Finally! A review of the Healthy Home Heating Standard. We look forward to a much more appropriate assessment calculator than what has been applied to date. Standby for April 2022. See Stuff news article here;
Gavin Lowe Energy is working with Landlords on Healthy Homes Heating & Ventilation
If you are a landlord then you will most likely already be across your obligations to your tenant/s and your rental property. As of the 1st July 2021, the Healthy homes legislation requires any new or renewed tenancy agreements to comply with the Healthy Home standard within 90 days.
We have been working with Landlords and Property Managers on meeting these Healthy Homes Heating and ventilation standards and are well versed in what these are.
How we can help
To find out the heating capacity required for a main living room of your rental, landlords need to use the Heating Assessment Tool and the Ventilation Assessment Tool that can be found on the Tenancy Services website (see our link below). You can do this yourself, or you can engage an assessor who can do this for you. It is worth considering completing the assessment yourself, the assessment tool is very straight forward and easy to use.
Once this assessment has been completed, a heat pump capacity size will be calculated, and from this we can then quickly provide you with a quote to supply and install the required heat pump. We have a specific range of heat pumps available at exceptionally competitive pricing that will achieve your obligations at a reasonable cost.
At Gavin Lowe Energy we can also assist you with your Healthy Home Heating assessment if required for a small fee of $40.00.
Ventilation improvements that require rangehoods and extract fans can also easily be arranged.
Healthy Homes Heating Standard
Landlords must provide one or more fixed heaters that can directly heat the main living room. The heater(s) must be acceptable types, and must meet the minimum heating capacity required for your main living room. The standard has been set in order for minimum indoor temperature of 18˚C is able to be achieved even on the coldest days of the year.
All private rentals must comply with all healthy homes standards, including the heating standard, within 90 days of any new or renewed tenancy on or after 1 July 2021, with all private rentals complying by 1 July 2024. Landlords that don’t meet their obligations under the healthy homes standards are in breach of the Residential Tenancies Act 1986. They may be liable for exemplary damages of up to $7,200.
What is the heating standard?
There must be one or more fixed heaters that can directly heat the main living room.
The main living room is the largest room that is used for general, everyday living – for example a lounge, family room or dining room.
Heater(s) must be fixed (not portable), and must be at least 1.5 kW in heating capacity and meet the minimum heating capacity needed for the main living room. This capacity can be calculated using the Heating Assessment Tool or the formula outlined in the regulations.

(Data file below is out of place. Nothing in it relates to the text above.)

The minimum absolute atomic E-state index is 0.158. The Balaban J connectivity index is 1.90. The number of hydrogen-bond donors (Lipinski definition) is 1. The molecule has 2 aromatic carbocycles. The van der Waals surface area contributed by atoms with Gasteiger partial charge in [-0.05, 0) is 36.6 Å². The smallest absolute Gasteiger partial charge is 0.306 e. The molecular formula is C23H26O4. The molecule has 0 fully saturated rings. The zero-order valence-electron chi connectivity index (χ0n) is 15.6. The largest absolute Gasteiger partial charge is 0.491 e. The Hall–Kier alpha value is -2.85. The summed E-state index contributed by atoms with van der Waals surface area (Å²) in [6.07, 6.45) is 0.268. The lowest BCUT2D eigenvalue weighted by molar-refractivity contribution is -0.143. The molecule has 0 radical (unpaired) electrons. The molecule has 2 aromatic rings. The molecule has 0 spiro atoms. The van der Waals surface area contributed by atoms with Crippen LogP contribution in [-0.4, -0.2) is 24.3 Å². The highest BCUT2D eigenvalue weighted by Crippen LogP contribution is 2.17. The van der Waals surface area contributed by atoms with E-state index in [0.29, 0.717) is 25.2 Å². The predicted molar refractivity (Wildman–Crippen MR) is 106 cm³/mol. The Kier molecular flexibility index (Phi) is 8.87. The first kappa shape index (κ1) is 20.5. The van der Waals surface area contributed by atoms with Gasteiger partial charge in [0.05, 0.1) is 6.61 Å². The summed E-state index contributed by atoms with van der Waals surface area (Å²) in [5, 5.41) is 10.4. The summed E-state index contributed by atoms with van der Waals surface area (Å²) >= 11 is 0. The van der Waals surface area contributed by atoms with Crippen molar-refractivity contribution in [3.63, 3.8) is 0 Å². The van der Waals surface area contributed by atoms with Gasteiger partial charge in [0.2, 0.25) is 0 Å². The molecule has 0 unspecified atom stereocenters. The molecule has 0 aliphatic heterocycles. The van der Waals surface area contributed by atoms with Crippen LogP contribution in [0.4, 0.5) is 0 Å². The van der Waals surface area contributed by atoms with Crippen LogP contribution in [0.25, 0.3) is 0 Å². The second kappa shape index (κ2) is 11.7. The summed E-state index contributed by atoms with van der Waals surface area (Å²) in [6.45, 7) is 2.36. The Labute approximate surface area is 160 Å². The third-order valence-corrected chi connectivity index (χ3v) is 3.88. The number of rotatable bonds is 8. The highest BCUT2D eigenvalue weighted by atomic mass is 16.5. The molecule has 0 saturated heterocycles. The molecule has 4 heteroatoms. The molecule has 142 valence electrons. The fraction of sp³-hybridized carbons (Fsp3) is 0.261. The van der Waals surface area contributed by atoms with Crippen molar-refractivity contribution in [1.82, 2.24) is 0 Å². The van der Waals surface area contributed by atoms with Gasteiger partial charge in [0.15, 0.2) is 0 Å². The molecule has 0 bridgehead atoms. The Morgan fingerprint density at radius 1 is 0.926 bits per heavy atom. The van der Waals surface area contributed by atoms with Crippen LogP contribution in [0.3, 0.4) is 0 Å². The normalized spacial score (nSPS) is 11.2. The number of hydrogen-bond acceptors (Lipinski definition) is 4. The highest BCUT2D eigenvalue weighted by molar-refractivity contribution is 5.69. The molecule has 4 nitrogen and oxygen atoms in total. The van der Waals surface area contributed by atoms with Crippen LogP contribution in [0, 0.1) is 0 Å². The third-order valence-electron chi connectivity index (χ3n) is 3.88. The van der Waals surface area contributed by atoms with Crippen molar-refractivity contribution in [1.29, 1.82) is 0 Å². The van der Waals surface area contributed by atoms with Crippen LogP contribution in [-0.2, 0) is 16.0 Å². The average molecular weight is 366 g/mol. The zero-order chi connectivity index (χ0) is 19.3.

Heater(s) must not be an open fire or an unflued combustion heater, e.g. portable LPG bottle heaters. If you use a heat pump or an electric heater as part of your solution to meet the healthy homes heating standard, it must have a thermostat. You can’t use an electric heater (except a heat pump) if the required heating capacity for the main living room is over 2.4 kW, unless you’re ‘topping up’ existing qualifying heating that was installed before 1 July 2019.
If you have existing heating
You don’t need to add more heating if you have one or more existing heaters that:
- were installed before 1 July 2019
- each have a heating capacity greater than 2.4kW
- meet the requirements in the standards (for example, not an open fire or an unflued combustion heater)
- are not electric heaters (heat pumps are acceptable) if the required heating capacity for the main living room is over 2.4 kW, and
- have a total heating capacity that’s at least 90% of what you need to meet the required heating capacity.
If an existing heater is a woodburner, it will likely have a label stating the heat output. Landlords can also check the manufacturer’s information or council records for information on the heat output of their woodburner.
Central heating will meet the standard as long as:
- it provides heat directly to the living room (e.g. through vents, ducts or radiators)
- it meets the required heating capacity.
Top up existing heating
If you’re adding a new heater or heaters to a room with existing heating, each heater must meet the requirements in the healthy homes standards, with one exception. If your existing heating doesn’t have the required heating capacity, you can add a smaller fixed electric heater to ‘top up’ your heating. If you do, you must meet all these conditions:
- you installed your existing heating before 1 July 2019
- the required heating capacity is more than 2.4 kW
- the ‘top up’ you need is 1.5 kW or less.
For example, if you have a heat pump with a heating capacity of 3.3 kW, but you need a total heating capacity of 4.5 kW, you can add a fixed 1.5 kW electric heater with a thermostat to meet the standard.
Exemptions to the heating standard
There are specific exemptions to the heating standard. The exemptions are:
- where it is not reasonably practicable to install one or more qualifying heating devices.
- where the rental property is a certified passive building.
It is not reasonably practicable to install heating devices if a professional installer can’t access the area without:
- carrying out substantial building work, or
- causing substantial damage to the property, or
- creating greater risks to a person’s health and safety than is normally acceptable, or
- it is otherwise not reasonably practicable for a professional installer to carry out the work.